Professional Guide to Signs and Symptoms
5th Edition

Erythema [Erythroderma]
Dilated or congested blood vessels produce red skin, or erythema, the most common sign of skin inflammation or irritation. Erythema may be localized or generalized and may occur suddenly or gradually. Skin color can range from bright red in patients with acute conditions to pale violet or brown in those whose conditions are chronic. Erythema must be differentiated from purpura, which causes redness from bleeding into the skin. When pressure is applied directly to the skin, erythema blanches momentarily, but purpura doesn’t.
Erythema usually results from changes in the arteries, veins, and small vessels that lead to increased small-vessel perfusion. Drugs and neurogenic mechanisms can allow extra blood to enter the small vessels. Erythema can also result from trauma and tissue damage; changes in supporting tissues, which increase vessel visibility; and a number of rare disorders. (See Rare causes of erythema.)
If erythema isn’t associated with anaphylaxis, obtain a detailed health history. (See Differential diagnosis: Erythema, pages 310 and 311.) Find out how long the patient has had the erythema and where it first began. Has he had any associated pain or itching? Has he recently had a fever, an upper respiratory tract infection, or joint pain? Does he have a history of skin disease or other illness? Does he or anyone in his family have allergies, asthma, or eczema? Find out if he has been exposed to someone who has had a similar rash or who is now ill. Did he have a recent fall or injury in the erythematous area?

Obtain a complete drug history, including recent immunizations. Ask about food intake and exposure to chemicals.
Begin the physical examination by assessing the extent, distribution, and intensity of erythema. Look for edema and other skin lesions, such as urticaria, scales, papules, and purpura. Examine the affected area for warmth, and gently palpate it to check for tenderness or crepitus.
  • Allergic reactions. Foods, drugs, chemicals, and other allergens can cause an allergic reaction and erythema. A localized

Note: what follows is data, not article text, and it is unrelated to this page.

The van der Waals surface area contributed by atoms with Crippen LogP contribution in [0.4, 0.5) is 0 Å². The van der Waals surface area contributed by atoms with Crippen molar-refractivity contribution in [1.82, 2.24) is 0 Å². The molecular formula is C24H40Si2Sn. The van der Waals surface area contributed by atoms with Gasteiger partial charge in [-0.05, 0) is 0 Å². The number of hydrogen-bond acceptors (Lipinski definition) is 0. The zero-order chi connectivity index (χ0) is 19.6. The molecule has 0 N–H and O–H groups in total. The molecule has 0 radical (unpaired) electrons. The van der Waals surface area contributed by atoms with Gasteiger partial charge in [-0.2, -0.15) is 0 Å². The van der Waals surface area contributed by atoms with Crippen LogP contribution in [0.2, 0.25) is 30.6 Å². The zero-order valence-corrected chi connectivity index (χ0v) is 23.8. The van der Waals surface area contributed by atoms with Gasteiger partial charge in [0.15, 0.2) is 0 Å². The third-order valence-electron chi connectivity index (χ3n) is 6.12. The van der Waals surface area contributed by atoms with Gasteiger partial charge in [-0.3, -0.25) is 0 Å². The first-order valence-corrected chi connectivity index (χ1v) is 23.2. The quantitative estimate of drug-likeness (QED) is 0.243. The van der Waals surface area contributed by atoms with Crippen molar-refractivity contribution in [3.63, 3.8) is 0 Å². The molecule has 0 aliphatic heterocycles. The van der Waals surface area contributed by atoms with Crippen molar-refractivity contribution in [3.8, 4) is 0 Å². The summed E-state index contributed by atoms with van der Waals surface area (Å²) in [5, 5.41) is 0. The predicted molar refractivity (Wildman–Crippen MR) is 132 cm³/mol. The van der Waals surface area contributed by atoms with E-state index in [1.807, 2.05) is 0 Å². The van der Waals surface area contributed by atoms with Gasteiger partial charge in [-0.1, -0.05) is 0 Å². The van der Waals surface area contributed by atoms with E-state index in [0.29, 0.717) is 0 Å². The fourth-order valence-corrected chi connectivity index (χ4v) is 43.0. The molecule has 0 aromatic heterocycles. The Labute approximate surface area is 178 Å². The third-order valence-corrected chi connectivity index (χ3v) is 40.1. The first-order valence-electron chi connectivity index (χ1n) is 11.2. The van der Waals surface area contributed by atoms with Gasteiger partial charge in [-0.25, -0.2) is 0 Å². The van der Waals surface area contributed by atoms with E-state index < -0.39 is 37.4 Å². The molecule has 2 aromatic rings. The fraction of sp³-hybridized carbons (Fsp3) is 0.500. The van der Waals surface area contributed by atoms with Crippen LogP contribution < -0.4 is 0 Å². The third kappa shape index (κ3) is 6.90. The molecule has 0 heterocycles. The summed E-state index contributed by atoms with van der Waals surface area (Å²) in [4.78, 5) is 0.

allergic reaction also produces hivelike eruptions and edema.
    Anaphylaxis, a life-threatening reaction, produces relatively sudden erythema in the form of urticaria. It also produces flushing; facial edema; diaphoresis; weakness; sneezing; bronchospasm with dyspnea and tachypnea; shock with hypotension and cool, clammy skin; and possibly airway edema with hoarseness and stridor.
  • Burns. In thermal burns, erythema and swelling appear first, possibly followed by deep or superficial blisters and other signs of damage that vary with the severity of the burn. Burns from ultraviolet rays, such as sunburn, cause delayed erythema and tenderness on exposed areas of the skin.
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  • Candidiasis. When this fungal infection affects the skin, it produces erythema and a scaly, papular rash under the breasts and at the axillae, neck, umbilicus, and groin (intertrigo). Small pustules commonly occur at the periphery of the rash (satellite pustulosis).
  • Cellulitis. This bacterial infection of the skin and subcutaneous tissue causes erythema, tenderness, and edema.
  • Dermatitis. Erythema commonly occurs in this family of inflammatory disorders. In atopic dermatitis, erythema and intense pruritus precede the development of small papules that may redden, weep, scale, and lichenify. These occur most commonly at skin folds of the extremities, neck, and eyelids.
    Contact dermatitis occurs after exposure to an irritant. It quickly produces erythema and vesicles, blisters, or ulcerations on exposed skin.
    In seborrheic dermatitis, erythema appears with dull red or yellow lesions. Sharply marginated, these lesions are sometimes ring shaped and covered with greasy scales. They usually occur on the scalp, eyebrows, ears, and nasolabial folds, but they may form a butterfly rash on the face or move to the chest or to skin folds on the trunk. This disorder is common in patients infected with the human immunodeficiency virus and in infants (cradle cap).